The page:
Topic : Is the NSM 2 a sea worthy design

I'm interested in the forum's opinion on designs suited to coastal sailing.
I will be sailing (and eventually racing) at either Lyme Regis or Weymouth if that helps you to comment.


Matt B

Posted: 18/06/2007 19:34:28
By: Matt B
NSM 2 is a very good design, carries a reasonable amout of weight but will prpbably be out planed by more modern boats. Still very good though

Posted: 19/06/2007 07:50:32
By: Rob-2601
Yes, sort of.  To windward and running you will stay with the pack but you will be blown away on a windy reach is what I found with Elusive 3347.  Though my results remain firmly mediocre with Heaven Sent boatspeed on the reaches is not the issue.  But you have to start somewhere and if you are buying a 1st Merlin and can't afford the money for an older CT it's a good way in to the class with outstanding light weather performance.  If you are light then a Summer Wine or Gnome of a similar age may be a better boat on the reaches.

There are 2 older Jon Turner Canterbury Tales on the 2nd hand list but both asking over £3000. In another idle moment I did count up how many Turner CT's there are in wood. There are only 8 (with about 12 FRP/wood deck). Most have a record...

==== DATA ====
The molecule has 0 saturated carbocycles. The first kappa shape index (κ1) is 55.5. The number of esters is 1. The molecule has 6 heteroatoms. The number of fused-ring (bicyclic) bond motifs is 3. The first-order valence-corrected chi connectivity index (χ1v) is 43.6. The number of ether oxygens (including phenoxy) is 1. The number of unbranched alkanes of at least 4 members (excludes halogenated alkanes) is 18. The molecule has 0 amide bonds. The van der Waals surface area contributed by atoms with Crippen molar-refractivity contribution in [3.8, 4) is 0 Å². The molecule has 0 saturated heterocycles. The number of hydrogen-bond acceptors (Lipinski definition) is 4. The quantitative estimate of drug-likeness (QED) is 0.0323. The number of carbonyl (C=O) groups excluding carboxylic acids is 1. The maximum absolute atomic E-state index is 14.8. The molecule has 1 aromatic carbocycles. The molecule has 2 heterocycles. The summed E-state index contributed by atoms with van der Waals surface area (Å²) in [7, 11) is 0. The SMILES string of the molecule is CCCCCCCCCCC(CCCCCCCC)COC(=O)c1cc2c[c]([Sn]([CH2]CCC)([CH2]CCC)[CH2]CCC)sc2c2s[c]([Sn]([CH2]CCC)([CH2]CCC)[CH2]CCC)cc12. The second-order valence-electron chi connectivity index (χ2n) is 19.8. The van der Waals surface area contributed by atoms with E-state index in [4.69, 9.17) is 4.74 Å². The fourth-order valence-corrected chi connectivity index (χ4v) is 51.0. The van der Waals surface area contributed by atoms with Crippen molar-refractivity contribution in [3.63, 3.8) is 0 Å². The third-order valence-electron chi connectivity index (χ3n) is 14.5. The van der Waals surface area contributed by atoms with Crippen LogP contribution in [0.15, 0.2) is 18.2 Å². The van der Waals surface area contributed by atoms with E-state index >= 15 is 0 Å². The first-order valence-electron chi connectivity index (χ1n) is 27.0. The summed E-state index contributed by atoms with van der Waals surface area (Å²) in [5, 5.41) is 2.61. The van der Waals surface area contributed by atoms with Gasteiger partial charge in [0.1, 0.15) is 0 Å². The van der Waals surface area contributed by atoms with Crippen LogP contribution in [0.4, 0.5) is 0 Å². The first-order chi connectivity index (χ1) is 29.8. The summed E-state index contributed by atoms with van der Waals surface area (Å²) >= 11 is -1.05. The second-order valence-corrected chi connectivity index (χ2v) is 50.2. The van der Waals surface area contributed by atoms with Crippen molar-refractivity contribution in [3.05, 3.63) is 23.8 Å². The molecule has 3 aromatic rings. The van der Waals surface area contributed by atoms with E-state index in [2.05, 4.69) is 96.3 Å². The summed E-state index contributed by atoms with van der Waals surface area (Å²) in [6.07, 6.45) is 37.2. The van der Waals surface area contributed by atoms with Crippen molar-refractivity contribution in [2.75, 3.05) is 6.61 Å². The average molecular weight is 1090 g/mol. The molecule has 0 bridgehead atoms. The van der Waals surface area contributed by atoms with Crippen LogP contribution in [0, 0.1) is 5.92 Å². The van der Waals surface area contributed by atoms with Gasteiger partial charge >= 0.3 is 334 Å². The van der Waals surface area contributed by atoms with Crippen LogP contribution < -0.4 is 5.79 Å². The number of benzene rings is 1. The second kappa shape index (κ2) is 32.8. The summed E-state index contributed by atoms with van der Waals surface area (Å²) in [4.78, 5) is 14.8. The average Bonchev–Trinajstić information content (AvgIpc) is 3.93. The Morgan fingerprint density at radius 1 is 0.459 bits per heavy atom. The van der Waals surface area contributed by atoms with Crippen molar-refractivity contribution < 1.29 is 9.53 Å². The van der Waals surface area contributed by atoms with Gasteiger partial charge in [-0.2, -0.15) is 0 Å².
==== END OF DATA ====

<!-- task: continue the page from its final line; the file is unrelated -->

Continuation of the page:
Posted: 20/06/2007 10:55:32
By: Andrew M
The NSM2 design is a very good allrounder that can cope with most sailable conditions inland and on the sea.
If you find a good one and fall in love with it.....look after it..... and learn to sail it well.
The FRP NSM2 hulls were moulded from " OLIVER " which used to be at Earlswood Lakes Sailing Club.

Posted: 24/06/2007 15:27:44
By: Nigel
Actually Oliver was an Rowsell NSM 1, the NSM2's were taken from  a JT NSM2

Posted: 24/06/2007 15:31:54
By: Rob Holroyd


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